Wednesday, 11 July 2012

What the sentencing of Lubanga means to Congolese.

By Gael Masengi

The 10 years old International Criminal Court (ICC) handed down its very first verdict this past Tuesday, sentencing a Congolese warlord Thomas Lubanga for 14 years in jail on charge of recruiting child soldiers. The 51 years old Lubanga was convicted in March of recruiting and using children in his Uganda backed Union of Congolese Patriots militia during fighting in Congo’s north-eastern region of Ituri in 2002-2003.
 Thomas Lubanga
Last night I sat down with South Africa based vibrant Congolese activists in Johannesburg ahead of their “anti-Rwanda” march scheduled later this week, what I got was a mixed feeling on Lubanga verdict while seventy per cent found ideal years given to Lubanga the remaining thirty thought it was not enough for such criminal. 

 However them all was more concerned about the current situation in the Kivu regions and specifically worried about the recent capture by Rwanda’ sponsored rebels of what they call strategic town of Rutshuru and a possible advance on Goma, the provincial capital. Congolese people of diaspora who only just about a month ago was still debating the outcome of last November presidential election and taking subversive measure to “oust” the fraudulently elected and yet incompetent president Joseph Kabila, are now shifting their focus towards finding ways of solving the endless wars/rebellions in east Congo.

After hours of discussions raging from ‘how to secure our borders’ to 'when Kabila will go' , I’ve concluded that the Democratic Republic of Congo lacks a true leadership believe it or not we can argue today on who or what really fuels the country’s everlasting army conflicts which had and still cost millions of lives but the solution is within Congolese themselves. When Paul Kagame said that Rwanda was being used as a “scapegoat” (though UN reports prove otherwise) to Congo’s internal problems, many didn’t believe him but the truth is the dude may partially be right. Today countries which have seen years of war are now talking economy development language, a better example is the neighbouring Angola, which had witnessed almost three decades of civil war is recovering and it is on the right track although a real democracy is not implemented.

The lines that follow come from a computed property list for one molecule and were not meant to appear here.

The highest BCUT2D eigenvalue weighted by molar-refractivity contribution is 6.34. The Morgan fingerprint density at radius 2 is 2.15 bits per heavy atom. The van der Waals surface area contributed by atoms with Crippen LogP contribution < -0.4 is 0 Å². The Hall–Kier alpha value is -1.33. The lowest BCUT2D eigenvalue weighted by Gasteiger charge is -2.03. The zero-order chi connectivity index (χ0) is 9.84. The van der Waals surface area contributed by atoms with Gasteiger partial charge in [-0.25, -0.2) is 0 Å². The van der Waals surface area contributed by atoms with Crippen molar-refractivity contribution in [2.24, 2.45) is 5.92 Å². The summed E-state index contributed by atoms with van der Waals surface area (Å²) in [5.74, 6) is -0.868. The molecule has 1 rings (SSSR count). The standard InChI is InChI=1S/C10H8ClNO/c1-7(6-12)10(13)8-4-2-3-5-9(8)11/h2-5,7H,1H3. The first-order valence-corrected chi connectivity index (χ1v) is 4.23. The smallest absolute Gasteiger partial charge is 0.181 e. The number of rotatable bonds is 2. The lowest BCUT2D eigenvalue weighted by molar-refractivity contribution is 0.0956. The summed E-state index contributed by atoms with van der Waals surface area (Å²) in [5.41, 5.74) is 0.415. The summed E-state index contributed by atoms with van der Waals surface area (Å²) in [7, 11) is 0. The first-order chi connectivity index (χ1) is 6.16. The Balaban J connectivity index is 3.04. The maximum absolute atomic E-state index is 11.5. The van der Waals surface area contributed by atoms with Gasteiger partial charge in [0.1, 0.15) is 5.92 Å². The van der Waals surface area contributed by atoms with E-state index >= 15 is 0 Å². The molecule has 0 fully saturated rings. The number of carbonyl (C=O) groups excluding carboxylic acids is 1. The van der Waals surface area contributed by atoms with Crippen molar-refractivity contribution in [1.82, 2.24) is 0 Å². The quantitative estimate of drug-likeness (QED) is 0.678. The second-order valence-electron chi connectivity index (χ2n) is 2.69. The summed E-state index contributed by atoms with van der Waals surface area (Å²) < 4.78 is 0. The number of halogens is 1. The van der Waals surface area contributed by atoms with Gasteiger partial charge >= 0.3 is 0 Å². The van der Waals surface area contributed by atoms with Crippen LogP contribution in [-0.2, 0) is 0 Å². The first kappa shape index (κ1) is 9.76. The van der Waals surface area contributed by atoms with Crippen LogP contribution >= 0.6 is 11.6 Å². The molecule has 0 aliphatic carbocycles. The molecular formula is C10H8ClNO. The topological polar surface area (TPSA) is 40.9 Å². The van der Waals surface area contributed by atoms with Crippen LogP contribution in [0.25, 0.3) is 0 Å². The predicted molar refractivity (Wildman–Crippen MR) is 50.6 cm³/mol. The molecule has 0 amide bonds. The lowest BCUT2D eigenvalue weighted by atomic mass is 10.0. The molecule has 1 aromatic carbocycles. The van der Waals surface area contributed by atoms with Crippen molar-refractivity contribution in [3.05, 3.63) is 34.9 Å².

As someone I know always argue that the DRC also has to move on and discuss economy development but that’s impossible when safety and stability are the two major obstacles to the development of a country.
During my meeting with the devoted Congolese activists, I almost broke down (not in tears) when someone raisedthe subject regarding number of Congolese disperse around the world as refugees. 

To conclude, there are NO politicians in the country of Patrice E. Lumumba rather just people who get into politics to make a quick living from European donors’ money.

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